R.R. Hearse :: Call Of Oedipus (1981 – 2013) (June)

R.R. Hearse fits into no category previously explored. Grainy, it’s a record that some will find difficult to grapple with. Nevertheless it’s a bold move and a statement of both confidence and intent from June.

R.R. Hearse :: Call Of Oedipus (1981 - 2013) (June)

In the last few years my zeal for minimal synth has diminished. I still love it, but the volume of releases, the constant deluge became too much. Despite the flood, the romance attached to the genre has never faded. Add a decent dollop of obscurity, a dash of Mediterranean, and that romance is amplified.

Lambros Tsamis is a Greek artist who was active in the early 80s. He worked with a number of acts and Call Of Oedipus (1981 – 2013) collects his work as R.R. Hearse and other collaborations.

This isn’t friendly electro wave or synth pop, this is an EP of heart wrenching rejection and guttering disappointments. All music for this mini album has been taken from live recordings over the past three decades. “Endless Sleep (Extended Version)” by S/M, one of Tsamis’ group incarnations, is lonely and lovelorn, a seam of sorrow being the backbone of the A-Side. “Dark” is a dusty recording, fear and feedback filled. “Far” is jarring, guitar strings and distortion over almost inaudible vocals. “Eclipse” is perhaps the easiest to get a handle of. A steady crusty drum keeps time as vocals attack in looping dives. “Suicidal” is of a similar digestible nature. Jarring, synths spookily spike as feeble rhythms float.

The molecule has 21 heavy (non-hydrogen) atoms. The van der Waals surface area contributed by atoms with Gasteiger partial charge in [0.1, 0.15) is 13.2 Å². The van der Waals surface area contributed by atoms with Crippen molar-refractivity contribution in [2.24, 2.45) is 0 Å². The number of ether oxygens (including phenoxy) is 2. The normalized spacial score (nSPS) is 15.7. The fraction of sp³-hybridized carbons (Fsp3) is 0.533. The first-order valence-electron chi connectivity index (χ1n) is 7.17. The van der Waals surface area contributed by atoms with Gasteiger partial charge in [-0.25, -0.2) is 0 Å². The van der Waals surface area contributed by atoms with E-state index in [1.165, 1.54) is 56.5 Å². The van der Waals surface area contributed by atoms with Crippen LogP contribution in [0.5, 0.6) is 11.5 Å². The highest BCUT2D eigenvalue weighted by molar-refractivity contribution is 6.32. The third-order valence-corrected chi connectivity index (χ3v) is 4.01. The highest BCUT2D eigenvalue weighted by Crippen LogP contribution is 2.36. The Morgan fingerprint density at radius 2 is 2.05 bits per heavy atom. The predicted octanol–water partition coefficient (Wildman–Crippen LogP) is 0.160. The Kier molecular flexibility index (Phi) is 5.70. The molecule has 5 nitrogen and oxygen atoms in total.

Call Of Oedipus marks a new step for June Records. To date the mainstays of the label have been the eponymous founder and partner in crime Trenton Chase. True, the doors were opened further with DimDj and a recent compilation, but R.R. Hearse fits into no category previously explored. Grainy, it’s a record that some will find difficult to grapple with. Nevertheless it’s a bold move and a statement of both confidence and intent from June, one that will hopefully lay the groundwork for more digging in the lost analogue annals of Athens.

Call Of Oedipus (1981 – 2013) is available on June. [Facebook]

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